Rocky shores are vulnerable to various types of pollution, including oil pollution which mainly comes from waste rather than oil spills. Oil smothers species living on rocks near the shore and can also poison rock pools. Toxic chemicals from boats, as well as leached pesticides and herbicides, can also have a significant negative impact on marine species  Widespread agricultural use of fertilizers can cause leaching of nutrients into seawater, causing algal blooms, which can harm other species .

Litter washed up from the sea or dropped directly on the shore can also have an adverse effect on marine species , with animals becoming entangled in, or even ingesting, items of rubbish. Turtles and seabirds are frequently found to have plastic in their stomachs when examined. Sadly, plastic rubbish on beaches has increased by 135 percent since 1994. Untreated sewage can also upset the balance of the marine ecosystem, with toxins accumulating in shellfish and other animals .

Development of coastal areas for storm defense or recreation can have a mixed effect on marine life, as although habitat destruction is likely, development may also allow colonization of a new habitat . Recreational use of shores (including activities such as walking, driving vehicles and burning driftwood) can also disturb marine life . Agriculture close to shores may introduce new plant species, which can potentially displace existing ones, while grazing animals such as cattle can adversely affect the native plant species .

The predicted rise in sea levels due to climate change could eliminate a large amount of coastal habitat . Beaches naturally move inland with a long term rise in sea levels, but human building development, along with a lack of sediment, prevent this from happening, causing ‘coastal squeezing’ where the width of the coast actually decreases .


There are several conservation initiatives that aim to preserve the British coast. Natural England have designated 1,057 kilometres of the English coastline as ‘Heritage Coast’, meaning that marine species in these areas are protected  Marine Protected Areas and Marine Conservation Zones are also the responsibility of Natural England and such areas play an important role in the conservation of the sea and coastline.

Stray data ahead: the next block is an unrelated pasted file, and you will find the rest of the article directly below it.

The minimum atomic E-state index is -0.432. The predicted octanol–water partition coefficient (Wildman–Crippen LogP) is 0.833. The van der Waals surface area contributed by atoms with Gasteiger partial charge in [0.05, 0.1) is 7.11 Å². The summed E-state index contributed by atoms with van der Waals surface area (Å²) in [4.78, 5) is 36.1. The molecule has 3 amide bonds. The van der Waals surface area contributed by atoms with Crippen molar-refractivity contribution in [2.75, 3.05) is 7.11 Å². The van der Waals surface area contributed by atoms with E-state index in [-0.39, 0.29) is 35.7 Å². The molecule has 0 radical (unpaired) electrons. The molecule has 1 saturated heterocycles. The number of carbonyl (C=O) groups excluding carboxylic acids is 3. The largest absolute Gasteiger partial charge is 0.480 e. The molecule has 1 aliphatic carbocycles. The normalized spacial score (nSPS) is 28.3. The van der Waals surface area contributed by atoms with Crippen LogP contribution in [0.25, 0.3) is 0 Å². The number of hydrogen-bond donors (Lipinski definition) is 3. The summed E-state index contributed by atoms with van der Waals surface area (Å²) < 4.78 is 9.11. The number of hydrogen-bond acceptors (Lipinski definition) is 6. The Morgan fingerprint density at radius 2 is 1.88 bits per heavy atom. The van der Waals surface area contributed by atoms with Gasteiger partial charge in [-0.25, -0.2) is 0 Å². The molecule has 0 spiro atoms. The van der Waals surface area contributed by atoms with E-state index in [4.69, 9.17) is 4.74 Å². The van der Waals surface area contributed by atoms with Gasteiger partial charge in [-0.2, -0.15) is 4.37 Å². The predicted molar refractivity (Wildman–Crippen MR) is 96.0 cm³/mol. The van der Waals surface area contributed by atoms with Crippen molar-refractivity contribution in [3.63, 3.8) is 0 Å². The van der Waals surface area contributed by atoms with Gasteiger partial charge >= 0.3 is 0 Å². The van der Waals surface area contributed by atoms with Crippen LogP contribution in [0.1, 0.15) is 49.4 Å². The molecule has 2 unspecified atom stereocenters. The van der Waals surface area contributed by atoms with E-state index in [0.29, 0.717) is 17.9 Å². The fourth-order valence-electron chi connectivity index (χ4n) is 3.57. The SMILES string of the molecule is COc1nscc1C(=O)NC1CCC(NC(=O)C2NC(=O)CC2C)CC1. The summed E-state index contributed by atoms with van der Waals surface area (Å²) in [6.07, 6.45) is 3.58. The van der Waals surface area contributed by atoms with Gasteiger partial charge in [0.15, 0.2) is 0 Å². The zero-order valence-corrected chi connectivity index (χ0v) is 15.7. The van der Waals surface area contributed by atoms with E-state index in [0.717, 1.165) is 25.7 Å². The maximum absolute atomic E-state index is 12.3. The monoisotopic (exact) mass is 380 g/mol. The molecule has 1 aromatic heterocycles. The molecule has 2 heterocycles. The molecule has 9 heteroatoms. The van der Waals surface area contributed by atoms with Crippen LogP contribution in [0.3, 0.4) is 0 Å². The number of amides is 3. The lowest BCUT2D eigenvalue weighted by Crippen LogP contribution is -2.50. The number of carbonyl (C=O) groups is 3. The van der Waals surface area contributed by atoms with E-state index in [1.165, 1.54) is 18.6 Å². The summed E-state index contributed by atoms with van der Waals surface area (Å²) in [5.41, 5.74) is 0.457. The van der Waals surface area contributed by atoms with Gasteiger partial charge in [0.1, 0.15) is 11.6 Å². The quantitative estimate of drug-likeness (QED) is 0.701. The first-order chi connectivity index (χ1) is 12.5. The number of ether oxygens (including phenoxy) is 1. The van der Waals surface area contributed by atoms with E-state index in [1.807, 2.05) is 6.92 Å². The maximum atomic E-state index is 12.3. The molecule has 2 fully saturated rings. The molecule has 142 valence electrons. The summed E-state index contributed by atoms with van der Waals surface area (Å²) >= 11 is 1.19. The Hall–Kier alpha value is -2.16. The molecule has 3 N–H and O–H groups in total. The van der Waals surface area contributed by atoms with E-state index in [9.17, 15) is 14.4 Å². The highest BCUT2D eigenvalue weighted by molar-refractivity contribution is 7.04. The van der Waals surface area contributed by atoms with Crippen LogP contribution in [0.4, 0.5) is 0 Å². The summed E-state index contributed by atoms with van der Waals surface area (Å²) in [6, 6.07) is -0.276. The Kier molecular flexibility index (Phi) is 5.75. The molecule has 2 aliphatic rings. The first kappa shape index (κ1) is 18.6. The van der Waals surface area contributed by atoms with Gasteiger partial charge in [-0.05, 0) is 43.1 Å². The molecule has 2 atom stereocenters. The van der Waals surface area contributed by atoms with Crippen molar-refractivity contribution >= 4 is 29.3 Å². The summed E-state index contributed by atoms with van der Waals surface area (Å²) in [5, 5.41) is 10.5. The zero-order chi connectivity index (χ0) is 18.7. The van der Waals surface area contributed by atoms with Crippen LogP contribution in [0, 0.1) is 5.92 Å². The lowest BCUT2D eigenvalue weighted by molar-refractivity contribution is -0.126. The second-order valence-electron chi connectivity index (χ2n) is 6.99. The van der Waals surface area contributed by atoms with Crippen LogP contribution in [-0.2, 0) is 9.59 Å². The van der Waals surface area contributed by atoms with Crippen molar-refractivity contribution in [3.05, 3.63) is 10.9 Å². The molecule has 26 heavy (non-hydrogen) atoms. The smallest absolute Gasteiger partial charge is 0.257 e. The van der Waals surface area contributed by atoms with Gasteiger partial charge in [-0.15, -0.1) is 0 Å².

Some organisations take a more active role in marine conservation. Surfers Against Sewage organize regular beach cleans with local volunteers  and the Marine Conservation Society's (MCS) Beachwatch initiative allows local communities to get involved in beach cleans as well as wildlife surveys 

Get involved

The Marine Conservation Society's Beachwatch initiative is a great way to help protect your local coastline. Through this scheme you can take part in beach cleans and wildlife surveys  Surfers Against Sewage also organize many beach cleans that volunteers can take part in  Although hand-cleaning beaches is more time-consuming than mechanical cleaning, it is more environmentally friendly as it does not remove the top layer of rocks, and therefore leaves habitats intact 

The MCS’s Good Beach Guide recommends beaches in the UK with the best water quality and lowest water pollution levels. The idea behind this scheme is to encourage local authorities, water companies and businesses to address any marine pollution issues . Of course, the public also has a part to play in keeping Britain’s beaches clean. Make sure that you do not leave any litter when visiting beaches and cliffs, and recycle rubbish wherever possible. At home we should all aim to use less water and use environmentally friendly cleaning products, as in doing so we can minimize harmful sewage spills on our coasts (.

Visit a UK rocky shore

You are never that far away from the coast in the UK. With such a wide array of beautiful rocky beaches and cliffs waiting to be explored.